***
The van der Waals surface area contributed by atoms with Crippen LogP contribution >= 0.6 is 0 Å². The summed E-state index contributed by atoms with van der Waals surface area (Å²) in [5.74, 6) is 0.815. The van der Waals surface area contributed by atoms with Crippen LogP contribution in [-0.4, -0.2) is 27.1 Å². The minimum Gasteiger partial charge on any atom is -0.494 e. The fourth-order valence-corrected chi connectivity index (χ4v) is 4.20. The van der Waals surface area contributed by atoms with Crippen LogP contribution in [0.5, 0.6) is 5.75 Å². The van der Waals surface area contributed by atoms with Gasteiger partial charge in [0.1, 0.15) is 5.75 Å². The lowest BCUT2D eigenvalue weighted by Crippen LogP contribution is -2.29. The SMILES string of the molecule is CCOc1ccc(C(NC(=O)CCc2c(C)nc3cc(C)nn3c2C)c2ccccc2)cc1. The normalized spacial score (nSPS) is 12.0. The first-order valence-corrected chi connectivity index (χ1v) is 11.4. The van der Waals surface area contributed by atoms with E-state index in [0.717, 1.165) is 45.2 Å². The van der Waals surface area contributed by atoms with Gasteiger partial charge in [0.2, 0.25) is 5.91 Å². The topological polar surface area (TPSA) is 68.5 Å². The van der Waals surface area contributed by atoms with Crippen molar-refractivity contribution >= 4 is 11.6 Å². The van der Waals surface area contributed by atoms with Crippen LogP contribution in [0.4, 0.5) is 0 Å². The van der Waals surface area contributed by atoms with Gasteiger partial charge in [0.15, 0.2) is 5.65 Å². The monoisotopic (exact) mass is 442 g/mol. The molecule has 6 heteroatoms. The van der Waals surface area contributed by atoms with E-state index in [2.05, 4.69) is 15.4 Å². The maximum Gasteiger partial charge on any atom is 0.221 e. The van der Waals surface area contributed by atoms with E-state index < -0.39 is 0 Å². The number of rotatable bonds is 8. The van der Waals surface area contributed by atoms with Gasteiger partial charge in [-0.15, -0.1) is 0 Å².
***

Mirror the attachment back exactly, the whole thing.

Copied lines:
The van der Waals surface area contributed by atoms with Crippen LogP contribution >= 0.6 is 0 Å². The summed E-state index contributed by atoms with van der Waals surface area (Å²) in [5.74, 6) is 0.815. The van der Waals surface area contributed by atoms with Crippen LogP contribution in [-0.4, -0.2) is 27.1 Å². The minimum Gasteiger partial charge on any atom is -0.494 e. The fourth-order valence-corrected chi connectivity index (χ4v) is 4.20. The van der Waals surface area contributed by atoms with Crippen LogP contribution in [0.5, 0.6) is 5.75 Å². The van der Waals surface area contributed by atoms with Gasteiger partial charge in [0.1, 0.15) is 5.75 Å². The lowest BCUT2D eigenvalue weighted by Crippen LogP contribution is -2.29. The SMILES string of the molecule is CCOc1ccc(C(NC(=O)CCc2c(C)nc3cc(C)nn3c2C)c2ccccc2)cc1. The normalized spacial score (nSPS) is 12.0. The first-order valence-corrected chi connectivity index (χ1v) is 11.4. The van der Waals surface area contributed by atoms with E-state index in [0.717, 1.165) is 45.2 Å². The van der Waals surface area contributed by atoms with Gasteiger partial charge in [0.2, 0.25) is 5.91 Å². The topological polar surface area (TPSA) is 68.5 Å². The van der Waals surface area contributed by atoms with Crippen molar-refractivity contribution >= 4 is 11.6 Å². The van der Waals surface area contributed by atoms with Crippen LogP contribution in [0.4, 0.5) is 0 Å². The van der Waals surface area contributed by atoms with Gasteiger partial charge in [0.15, 0.2) is 5.65 Å². The monoisotopic (exact) mass is 442 g/mol. The molecule has 6 heteroatoms. The van der Waals surface area contributed by atoms with E-state index in [2.05, 4.69) is 15.4 Å². The maximum Gasteiger partial charge on any atom is 0.221 e. The van der Waals surface area contributed by atoms with E-state index < -0.39 is 0 Å². The number of rotatable bonds is 8. The van der Waals surface area contributed by atoms with Gasteiger partial charge in [-0.15, -0.1) is 0 Å².